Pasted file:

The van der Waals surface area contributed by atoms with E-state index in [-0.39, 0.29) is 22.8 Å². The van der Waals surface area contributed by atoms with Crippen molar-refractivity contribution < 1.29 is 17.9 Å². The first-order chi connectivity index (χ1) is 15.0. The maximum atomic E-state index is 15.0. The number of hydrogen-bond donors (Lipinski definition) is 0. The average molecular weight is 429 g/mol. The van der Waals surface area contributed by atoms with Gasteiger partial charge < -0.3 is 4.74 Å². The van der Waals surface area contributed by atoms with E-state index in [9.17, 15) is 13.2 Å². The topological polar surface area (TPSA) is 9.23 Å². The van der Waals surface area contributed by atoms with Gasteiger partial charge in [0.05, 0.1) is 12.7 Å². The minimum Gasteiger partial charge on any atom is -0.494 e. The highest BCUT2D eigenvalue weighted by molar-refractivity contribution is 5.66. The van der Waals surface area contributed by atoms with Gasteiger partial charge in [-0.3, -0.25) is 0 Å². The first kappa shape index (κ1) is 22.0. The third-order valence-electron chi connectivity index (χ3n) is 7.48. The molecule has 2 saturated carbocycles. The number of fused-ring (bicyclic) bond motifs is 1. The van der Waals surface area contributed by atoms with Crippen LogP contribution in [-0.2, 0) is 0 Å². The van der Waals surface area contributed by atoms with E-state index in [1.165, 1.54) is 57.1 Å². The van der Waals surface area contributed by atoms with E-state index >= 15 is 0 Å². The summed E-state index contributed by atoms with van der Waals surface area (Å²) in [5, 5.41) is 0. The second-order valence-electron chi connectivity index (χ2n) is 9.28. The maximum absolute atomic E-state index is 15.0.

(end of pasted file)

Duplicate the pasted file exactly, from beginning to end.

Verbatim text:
The van der Waals surface area contributed by atoms with E-state index in [-0.39, 0.29) is 22.8 Å². The van der Waals surface area contributed by atoms with Crippen molar-refractivity contribution < 1.29 is 17.9 Å². The first-order chi connectivity index (χ1) is 15.0. The maximum atomic E-state index is 15.0. The number of hydrogen-bond donors (Lipinski definition) is 0. The average molecular weight is 429 g/mol. The van der Waals surface area contributed by atoms with Gasteiger partial charge < -0.3 is 4.74 Å². The van der Waals surface area contributed by atoms with E-state index in [9.17, 15) is 13.2 Å². The topological polar surface area (TPSA) is 9.23 Å². The van der Waals surface area contributed by atoms with Gasteiger partial charge in [0.05, 0.1) is 12.7 Å². The minimum Gasteiger partial charge on any atom is -0.494 e. The highest BCUT2D eigenvalue weighted by molar-refractivity contribution is 5.66. The van der Waals surface area contributed by atoms with Gasteiger partial charge in [-0.3, -0.25) is 0 Å². The first kappa shape index (κ1) is 22.0. The third-order valence-electron chi connectivity index (χ3n) is 7.48. The molecule has 2 saturated carbocycles. The number of fused-ring (bicyclic) bond motifs is 1. The van der Waals surface area contributed by atoms with Crippen LogP contribution in [-0.2, 0) is 0 Å². The van der Waals surface area contributed by atoms with E-state index in [1.165, 1.54) is 57.1 Å². The van der Waals surface area contributed by atoms with E-state index >= 15 is 0 Å². The summed E-state index contributed by atoms with van der Waals surface area (Å²) in [5, 5.41) is 0. The second-order valence-electron chi connectivity index (χ2n) is 9.28. The maximum absolute atomic E-state index is 15.0.